John 10 King James Version (KJV)

        1 Verily, verily, I say unto you, He that entereth not by the door into the sheepfold, but climbeth up some other way, the same is a thief and a robber.
        2 But he that entereth in by the door is the shepherd of the sheep. 3 To him the porter openeth; and the sheep hear his voice: and he calleth his own sheep by name, and leadeth them out. 4 And when he putteth forth his own sheep, he goeth before them, and the sheep follow him: for they know his voice. 5 And a stranger will they not follow, but will flee from him: for they know not the voice of strangers.

        One more, and again, it would be inappropriate to take up a lot of time and space here to elaborate. But the point is, whatever form the beast takes, those who know the words of Jesus, who continue in them, will remain free by the truth of His words:

        Matthew 24: 24 For there shall arise false Christs, and false prophets, and shall shew great signs and wonders; insomuch that, if it were possible, they shall deceive the very elect.

        In regard to spiritual things, I concern myself with knowing truth from falsehood according to the Bible. Yes, I am fallible and I can be fooled from time to time. But on the major issues of life, I know who is in charge and I know a false representation of Christ when I see one. I do not believe any “human looking robot” or android will ever be able to give any impression that it is from God. It will always be an invention of man and only people easily deceived would grant it more value than that. No matter how sophisticated a computer may become, it has no soul, and no power over my own soul unless I give it such power which I will not, and I don’t believe it likely that an AI of any kind will ever convince me that it is from God.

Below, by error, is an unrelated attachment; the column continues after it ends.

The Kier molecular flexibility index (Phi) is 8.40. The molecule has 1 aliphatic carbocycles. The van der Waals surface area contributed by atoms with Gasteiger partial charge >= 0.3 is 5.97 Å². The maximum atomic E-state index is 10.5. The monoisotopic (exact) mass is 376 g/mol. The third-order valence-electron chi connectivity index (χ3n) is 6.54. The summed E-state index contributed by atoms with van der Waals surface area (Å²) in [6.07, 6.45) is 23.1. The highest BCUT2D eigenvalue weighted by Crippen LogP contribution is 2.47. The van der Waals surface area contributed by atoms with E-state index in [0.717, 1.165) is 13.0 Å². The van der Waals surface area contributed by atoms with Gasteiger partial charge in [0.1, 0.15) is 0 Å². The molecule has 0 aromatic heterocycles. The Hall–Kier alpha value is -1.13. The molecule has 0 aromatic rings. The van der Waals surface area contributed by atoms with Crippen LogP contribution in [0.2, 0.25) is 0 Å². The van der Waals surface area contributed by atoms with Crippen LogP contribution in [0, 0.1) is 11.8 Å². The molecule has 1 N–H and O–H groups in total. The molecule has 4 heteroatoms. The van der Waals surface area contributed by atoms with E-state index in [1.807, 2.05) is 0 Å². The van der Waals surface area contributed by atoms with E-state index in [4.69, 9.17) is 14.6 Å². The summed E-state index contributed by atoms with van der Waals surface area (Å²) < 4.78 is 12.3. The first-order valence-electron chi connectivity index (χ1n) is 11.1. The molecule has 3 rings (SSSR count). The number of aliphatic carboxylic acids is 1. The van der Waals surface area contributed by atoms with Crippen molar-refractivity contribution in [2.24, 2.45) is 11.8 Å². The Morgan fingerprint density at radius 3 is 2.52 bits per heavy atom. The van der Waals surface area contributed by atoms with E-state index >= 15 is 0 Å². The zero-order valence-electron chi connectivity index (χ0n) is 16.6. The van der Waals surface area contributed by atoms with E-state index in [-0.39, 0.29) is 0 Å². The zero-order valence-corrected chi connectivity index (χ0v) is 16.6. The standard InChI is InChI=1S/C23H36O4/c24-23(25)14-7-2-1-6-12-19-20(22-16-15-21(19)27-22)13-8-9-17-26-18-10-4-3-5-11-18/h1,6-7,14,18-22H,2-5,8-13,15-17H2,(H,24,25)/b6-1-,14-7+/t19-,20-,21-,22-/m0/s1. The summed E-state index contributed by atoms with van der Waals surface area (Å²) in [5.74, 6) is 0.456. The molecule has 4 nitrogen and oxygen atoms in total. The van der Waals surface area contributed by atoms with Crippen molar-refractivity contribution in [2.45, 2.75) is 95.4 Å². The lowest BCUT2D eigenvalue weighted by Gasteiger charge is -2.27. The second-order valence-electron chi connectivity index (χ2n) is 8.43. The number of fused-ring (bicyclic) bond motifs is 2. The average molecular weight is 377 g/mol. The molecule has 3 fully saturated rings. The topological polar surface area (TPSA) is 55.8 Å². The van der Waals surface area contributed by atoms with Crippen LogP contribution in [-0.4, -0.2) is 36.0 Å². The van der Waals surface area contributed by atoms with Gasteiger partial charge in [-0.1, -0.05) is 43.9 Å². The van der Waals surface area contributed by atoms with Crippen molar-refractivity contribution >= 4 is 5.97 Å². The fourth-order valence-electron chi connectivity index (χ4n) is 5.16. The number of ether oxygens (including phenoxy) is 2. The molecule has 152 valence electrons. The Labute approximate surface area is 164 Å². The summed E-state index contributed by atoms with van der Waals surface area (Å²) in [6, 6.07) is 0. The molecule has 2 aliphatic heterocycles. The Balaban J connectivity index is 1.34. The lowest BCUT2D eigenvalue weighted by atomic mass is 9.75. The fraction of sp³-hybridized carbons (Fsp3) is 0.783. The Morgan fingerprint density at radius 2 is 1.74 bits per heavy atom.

Sorry this response has been so long, whoever is reading it… All I can say is that if you think it’s too long, that’s because you have no idea how much I really wanted to say :o)

        • Jud Pewther

          I’m glad that no “AI of any kind” will ever convince you that it is from God. But will it convince others? It may not even try. It may simply argue that it is a superhuman intelligence created by man, and therefore it is the next evolutionary step beyond man. I.e., it is the Son of Man, just as Man is the Son of Ape. This might have a lot of appeal to atheistic people who need a superhuman god to worship, but never had one before.

          By the way, I think the two beasts of Rev 13 symbolize our science and technology. I think the “fire from heaven” sign in Rev 13:13 was fulfilled by the first H-bomb test in 1952. Thermonuclear fusion is the fire that lights up the sun and other stars. Our technology brought that fire down to earth by recreating a ‘miniature star’ on the surface of the earth.

          • J_R_K

            Referring to your first paragraph, yes, many people will be deceived. That’s a given. Not only does the Bible declare it, experience with life demonstrates it. This is why we are supposed to be shining lights, giving light to others, and salt, preserving truth (ok, that’s the short version). We do what we can, all the time beset with our own shortcomings as well the conflicting philosophies, ideas and proclivities of the rest of mankind. All we can do is sow, water, and the increase is really out of our hands. This is true whether the beast is this or that, and it will be true, however the beasts manifests itself in the world. It is not up to me (or you, or us) to destroy or prevent the beast from doing what it will. It is up to us to serve Christ as best as we are honestly able. It is all we can do, and it is all he has asked us to do. He has taken the world upon his shoulders, as it were. That’s not our job.

            Referring to your second paragraph: I am familiar with the idea that science and technology will bear a part concerning the beast. I think that is probably correct. Nevertheless, the servants of Christ still will not hear another voice other than his own (Christ’s), As I noted in my first comment, science and technology are the world I (we) live in, faith is how we live in it. Not all science and technology is evil, in fact, I would venture to say that no true science or technology is evil. What men do with it, that is another matter altogether.